Using Stravinsky's The Wedding and Oedipus Rex as models for Carmina Burana, Orff described his work in its subtitle translated from the Latin "Secular songs to be sung by singers and choruses accompanied by instruments and magical tableaux," a "scenic cantata," his own type of 'gesamptkunstwerk.'
The stage sketch for the first production of this precedent-shattering work depicts the chorus seated statically in tiers behind several gothic arched openings. These tiers form a broad V on either side of a huge figure of Dame Fortune, Empress of the World, dominating a great wheel of fortune. That wheel of fortune was familiar to its age's poets in the Romanesque outer rims of those spoked and traceried rose windows of numerous churches. In the sketch too, soloists, dancers and mimes occupy the forefront of the stage. The primitive power and attractiveness, however, of Orff’s music have made Carmina Burana heard more often in concert than in its proper quasi-operatic setting.
Selecting from over 200 poems in the manuscript, Orff found 25 which furnished exuberant material for his musical concepts. Their straightforward rhythmic and rhymed contents in vulgar Latin, medieval French or German exhibited and fully demonstrated Orffs personal style.
That style has been succinctly summarized by David W. Eagle. He observes that the cantata has a direct and immediate appeal because of its basic simplicity and its primitive rhythmic drive. Harmony is reduced to unisons, octaves, thirds, and fifths. There is no polyphony or counterpoint. Melodic figurations are repeated obsessively and hypnotically. "Since melody and harmony are relatively unimportant, we often find,” observes Eagle, "entire sections based on a single harmony . . . . The rhythmic ostinato is the thing, but rhythms are kept simple with each pattern being repeated until it is exhausted or another pattern begins. Elements of Nineteenth-century popular songs are mixed with quasi-Gregorian chant, secular medieval song and dance in an eclectic hodgepodge."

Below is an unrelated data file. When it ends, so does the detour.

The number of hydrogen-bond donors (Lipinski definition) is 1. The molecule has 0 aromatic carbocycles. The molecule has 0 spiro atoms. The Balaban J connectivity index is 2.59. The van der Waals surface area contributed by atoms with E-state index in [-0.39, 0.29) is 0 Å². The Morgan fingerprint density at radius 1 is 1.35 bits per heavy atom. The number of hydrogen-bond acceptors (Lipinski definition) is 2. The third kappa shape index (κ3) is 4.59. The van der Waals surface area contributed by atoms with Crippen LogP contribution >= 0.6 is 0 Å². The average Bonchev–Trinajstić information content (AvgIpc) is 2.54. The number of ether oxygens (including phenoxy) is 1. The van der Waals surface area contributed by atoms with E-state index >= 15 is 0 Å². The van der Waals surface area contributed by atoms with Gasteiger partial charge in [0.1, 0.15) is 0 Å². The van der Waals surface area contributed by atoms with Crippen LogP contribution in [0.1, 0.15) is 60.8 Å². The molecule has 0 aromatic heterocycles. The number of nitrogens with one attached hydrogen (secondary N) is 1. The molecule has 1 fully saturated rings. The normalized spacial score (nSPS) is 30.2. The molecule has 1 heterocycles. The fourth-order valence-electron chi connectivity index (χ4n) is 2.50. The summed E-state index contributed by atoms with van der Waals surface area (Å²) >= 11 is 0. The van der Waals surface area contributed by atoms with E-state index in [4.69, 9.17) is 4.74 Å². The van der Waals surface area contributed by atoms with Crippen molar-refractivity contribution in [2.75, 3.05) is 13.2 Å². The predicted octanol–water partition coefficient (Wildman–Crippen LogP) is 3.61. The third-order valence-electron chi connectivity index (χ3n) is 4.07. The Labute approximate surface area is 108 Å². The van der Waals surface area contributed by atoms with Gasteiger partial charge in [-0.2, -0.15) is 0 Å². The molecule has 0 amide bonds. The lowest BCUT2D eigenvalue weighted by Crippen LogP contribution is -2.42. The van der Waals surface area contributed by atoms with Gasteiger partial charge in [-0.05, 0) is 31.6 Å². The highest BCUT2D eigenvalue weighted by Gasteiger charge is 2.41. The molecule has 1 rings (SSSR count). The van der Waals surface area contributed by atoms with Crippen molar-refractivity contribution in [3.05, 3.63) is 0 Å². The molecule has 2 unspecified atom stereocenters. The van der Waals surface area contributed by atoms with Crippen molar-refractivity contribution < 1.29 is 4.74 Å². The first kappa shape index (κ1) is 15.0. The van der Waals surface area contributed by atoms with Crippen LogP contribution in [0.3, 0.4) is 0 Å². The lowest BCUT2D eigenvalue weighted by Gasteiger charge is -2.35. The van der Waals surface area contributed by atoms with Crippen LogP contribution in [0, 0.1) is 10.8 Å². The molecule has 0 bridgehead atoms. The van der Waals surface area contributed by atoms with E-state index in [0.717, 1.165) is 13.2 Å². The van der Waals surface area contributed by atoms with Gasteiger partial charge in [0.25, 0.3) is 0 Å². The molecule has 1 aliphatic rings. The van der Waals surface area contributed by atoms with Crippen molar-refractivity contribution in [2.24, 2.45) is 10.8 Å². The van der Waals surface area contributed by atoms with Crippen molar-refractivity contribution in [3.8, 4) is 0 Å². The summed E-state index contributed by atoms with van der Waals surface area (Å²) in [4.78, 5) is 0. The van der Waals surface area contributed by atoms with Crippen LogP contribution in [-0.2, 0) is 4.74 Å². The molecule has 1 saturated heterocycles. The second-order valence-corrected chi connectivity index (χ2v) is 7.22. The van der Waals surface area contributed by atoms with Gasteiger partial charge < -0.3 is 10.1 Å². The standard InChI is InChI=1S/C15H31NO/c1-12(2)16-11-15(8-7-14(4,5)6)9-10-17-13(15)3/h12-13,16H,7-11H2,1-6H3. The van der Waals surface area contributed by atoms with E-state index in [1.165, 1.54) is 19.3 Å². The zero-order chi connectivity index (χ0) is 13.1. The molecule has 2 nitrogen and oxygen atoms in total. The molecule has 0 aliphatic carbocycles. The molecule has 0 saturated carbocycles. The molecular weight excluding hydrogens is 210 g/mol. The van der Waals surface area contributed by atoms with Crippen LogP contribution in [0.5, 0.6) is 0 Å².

The three main sections of Carmina Burana, framed between a prologue and an epilogue entitled Fortune, Empress of the World, are: in the Springtime, in the Tavern, and in the Court of Love. Soloists, children's choir, large and small mixed chorus are accompanied by an orchestra providing the most novel musical interest, not only in its distinctive instrumentation which emphasizes wind and percussive instruments, but also in the use of the clearly profiled individual tone colors of the different instruments.
The prominent German commentator, Karl Schumann, provides an excellent summary overview of the more philosophical aspects of Orff’s achievement. "Evocative melody, unambiguous rhythms, and primitive pictures in sound are the basic features of these profane songs; the tendency is toward universality and objectivity. No individual destiny is touched upon - there is no dramatis personae in the normal sense of the term. Instead, primeval forces are invoked, such as the ever-turning wheel of fortune, the revivifying effect of love and those elements in man which prompt him to enjoyment of earthly and all too-earthly pleasure. The principle figure is man as a natural being delivered over to forces stronger than himself. This universality of intention corresponds to Orff's concept of his 'synthesis of the arts (gesamptkunstwerk]' as a unified combination of movement, song, dance, sound and magical enchantment."